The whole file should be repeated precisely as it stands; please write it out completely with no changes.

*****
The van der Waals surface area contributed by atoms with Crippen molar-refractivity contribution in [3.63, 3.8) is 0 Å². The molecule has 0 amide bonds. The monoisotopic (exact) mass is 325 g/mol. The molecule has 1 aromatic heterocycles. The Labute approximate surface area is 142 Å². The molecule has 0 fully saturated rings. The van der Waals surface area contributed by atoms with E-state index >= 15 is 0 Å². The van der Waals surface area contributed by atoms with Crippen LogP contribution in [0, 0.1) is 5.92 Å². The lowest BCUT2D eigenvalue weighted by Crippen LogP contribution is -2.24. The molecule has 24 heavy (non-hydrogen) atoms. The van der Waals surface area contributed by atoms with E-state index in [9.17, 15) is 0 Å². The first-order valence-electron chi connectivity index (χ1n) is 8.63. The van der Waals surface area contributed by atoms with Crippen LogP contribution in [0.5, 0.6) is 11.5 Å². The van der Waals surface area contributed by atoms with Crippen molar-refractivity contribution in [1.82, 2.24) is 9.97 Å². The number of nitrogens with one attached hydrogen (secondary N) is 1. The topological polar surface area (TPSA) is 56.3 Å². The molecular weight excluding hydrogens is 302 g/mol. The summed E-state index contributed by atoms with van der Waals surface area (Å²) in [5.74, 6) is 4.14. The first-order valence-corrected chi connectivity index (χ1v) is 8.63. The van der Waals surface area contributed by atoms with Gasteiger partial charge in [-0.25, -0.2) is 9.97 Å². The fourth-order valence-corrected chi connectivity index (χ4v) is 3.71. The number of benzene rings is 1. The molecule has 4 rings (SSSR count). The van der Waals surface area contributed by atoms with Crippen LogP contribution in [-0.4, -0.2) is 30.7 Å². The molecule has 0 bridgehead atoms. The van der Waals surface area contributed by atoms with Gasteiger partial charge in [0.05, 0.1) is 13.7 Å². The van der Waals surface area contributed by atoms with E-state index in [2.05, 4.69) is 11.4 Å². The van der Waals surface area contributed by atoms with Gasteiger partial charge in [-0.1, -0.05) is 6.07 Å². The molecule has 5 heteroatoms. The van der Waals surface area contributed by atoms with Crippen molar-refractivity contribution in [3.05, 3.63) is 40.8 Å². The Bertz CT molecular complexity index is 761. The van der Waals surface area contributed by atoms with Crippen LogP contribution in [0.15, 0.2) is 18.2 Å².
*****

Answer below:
The van der Waals surface area contributed by atoms with Crippen molar-refractivity contribution in [3.63, 3.8) is 0 Å². The molecule has 0 amide bonds. The monoisotopic (exact) mass is 325 g/mol. The molecule has 1 aromatic heterocycles. The Labute approximate surface area is 142 Å². The molecule has 0 fully saturated rings. The van der Waals surface area contributed by atoms with E-state index >= 15 is 0 Å². The van der Waals surface area contributed by atoms with Crippen LogP contribution in [0, 0.1) is 5.92 Å². The lowest BCUT2D eigenvalue weighted by Crippen LogP contribution is -2.24. The molecule has 24 heavy (non-hydrogen) atoms. The van der Waals surface area contributed by atoms with E-state index in [9.17, 15) is 0 Å². The first-order valence-electron chi connectivity index (χ1n) is 8.63. The van der Waals surface area contributed by atoms with Crippen LogP contribution in [0.5, 0.6) is 11.5 Å². The van der Waals surface area contributed by atoms with Crippen molar-refractivity contribution in [1.82, 2.24) is 9.97 Å². The number of nitrogens with one attached hydrogen (secondary N) is 1. The topological polar surface area (TPSA) is 56.3 Å². The molecular weight excluding hydrogens is 302 g/mol. The summed E-state index contributed by atoms with van der Waals surface area (Å²) in [5.74, 6) is 4.14. The first-order valence-corrected chi connectivity index (χ1v) is 8.63. The van der Waals surface area contributed by atoms with Gasteiger partial charge in [-0.25, -0.2) is 9.97 Å². The fourth-order valence-corrected chi connectivity index (χ4v) is 3.71. The number of benzene rings is 1. The molecule has 4 rings (SSSR count). The van der Waals surface area contributed by atoms with Crippen LogP contribution in [-0.4, -0.2) is 30.7 Å². The molecule has 0 bridgehead atoms. The van der Waals surface area contributed by atoms with Gasteiger partial charge in [0.05, 0.1) is 13.7 Å². The van der Waals surface area contributed by atoms with E-state index in [2.05, 4.69) is 11.4 Å². The van der Waals surface area contributed by atoms with Gasteiger partial charge in [-0.1, -0.05) is 6.07 Å². The molecule has 5 heteroatoms. The van der Waals surface area contributed by atoms with Crippen molar-refractivity contribution in [3.05, 3.63) is 40.8 Å². The Bertz CT molecular complexity index is 761. The van der Waals surface area contributed by atoms with Crippen LogP contribution in [0.15, 0.2) is 18.2 Å².